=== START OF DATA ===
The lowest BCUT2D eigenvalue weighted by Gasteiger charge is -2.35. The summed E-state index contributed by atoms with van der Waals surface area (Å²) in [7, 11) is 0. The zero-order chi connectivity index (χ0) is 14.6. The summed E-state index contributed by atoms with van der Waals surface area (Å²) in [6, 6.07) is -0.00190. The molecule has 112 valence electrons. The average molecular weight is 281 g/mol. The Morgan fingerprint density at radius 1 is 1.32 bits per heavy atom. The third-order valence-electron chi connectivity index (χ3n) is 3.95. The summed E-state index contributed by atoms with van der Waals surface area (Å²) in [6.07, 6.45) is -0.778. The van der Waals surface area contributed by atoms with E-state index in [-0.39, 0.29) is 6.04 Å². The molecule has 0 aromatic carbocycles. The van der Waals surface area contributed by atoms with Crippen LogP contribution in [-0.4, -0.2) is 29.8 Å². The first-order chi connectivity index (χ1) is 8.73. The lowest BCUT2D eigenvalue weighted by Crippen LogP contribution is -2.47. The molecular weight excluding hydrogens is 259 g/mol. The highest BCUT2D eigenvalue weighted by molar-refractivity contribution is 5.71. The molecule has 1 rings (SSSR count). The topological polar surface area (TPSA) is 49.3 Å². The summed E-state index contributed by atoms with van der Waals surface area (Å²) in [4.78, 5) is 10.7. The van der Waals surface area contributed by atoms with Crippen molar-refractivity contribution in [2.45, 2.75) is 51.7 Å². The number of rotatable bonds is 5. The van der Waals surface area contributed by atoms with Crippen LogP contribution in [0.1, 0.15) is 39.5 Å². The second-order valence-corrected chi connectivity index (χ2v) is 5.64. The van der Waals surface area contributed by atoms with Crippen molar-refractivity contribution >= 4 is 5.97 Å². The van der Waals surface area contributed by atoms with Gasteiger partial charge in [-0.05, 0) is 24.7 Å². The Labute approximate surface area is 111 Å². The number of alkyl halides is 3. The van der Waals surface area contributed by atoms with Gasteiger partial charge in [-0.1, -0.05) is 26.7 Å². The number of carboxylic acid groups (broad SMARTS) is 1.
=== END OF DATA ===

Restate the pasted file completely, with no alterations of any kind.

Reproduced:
The lowest BCUT2D eigenvalue weighted by Gasteiger charge is -2.35. The summed E-state index contributed by atoms with van der Waals surface area (Å²) in [7, 11) is 0. The zero-order chi connectivity index (χ0) is 14.6. The summed E-state index contributed by atoms with van der Waals surface area (Å²) in [6, 6.07) is -0.00190. The molecule has 112 valence electrons. The average molecular weight is 281 g/mol. The Morgan fingerprint density at radius 1 is 1.32 bits per heavy atom. The third-order valence-electron chi connectivity index (χ3n) is 3.95. The summed E-state index contributed by atoms with van der Waals surface area (Å²) in [6.07, 6.45) is -0.778. The van der Waals surface area contributed by atoms with E-state index in [-0.39, 0.29) is 6.04 Å². The molecule has 0 aromatic carbocycles. The van der Waals surface area contributed by atoms with Crippen LogP contribution in [-0.4, -0.2) is 29.8 Å². The first-order chi connectivity index (χ1) is 8.73. The lowest BCUT2D eigenvalue weighted by Crippen LogP contribution is -2.47. The molecular weight excluding hydrogens is 259 g/mol. The highest BCUT2D eigenvalue weighted by molar-refractivity contribution is 5.71. The molecule has 1 rings (SSSR count). The topological polar surface area (TPSA) is 49.3 Å². The summed E-state index contributed by atoms with van der Waals surface area (Å²) in [4.78, 5) is 10.7. The van der Waals surface area contributed by atoms with Crippen molar-refractivity contribution in [2.45, 2.75) is 51.7 Å². The number of rotatable bonds is 5. The van der Waals surface area contributed by atoms with Crippen LogP contribution in [0.1, 0.15) is 39.5 Å². The second-order valence-corrected chi connectivity index (χ2v) is 5.64. The van der Waals surface area contributed by atoms with Crippen molar-refractivity contribution >= 4 is 5.97 Å². The van der Waals surface area contributed by atoms with Gasteiger partial charge in [-0.05, 0) is 24.7 Å². The Labute approximate surface area is 111 Å². The number of alkyl halides is 3. The van der Waals surface area contributed by atoms with Gasteiger partial charge in [-0.1, -0.05) is 26.7 Å². The number of carboxylic acid groups (broad SMARTS) is 1.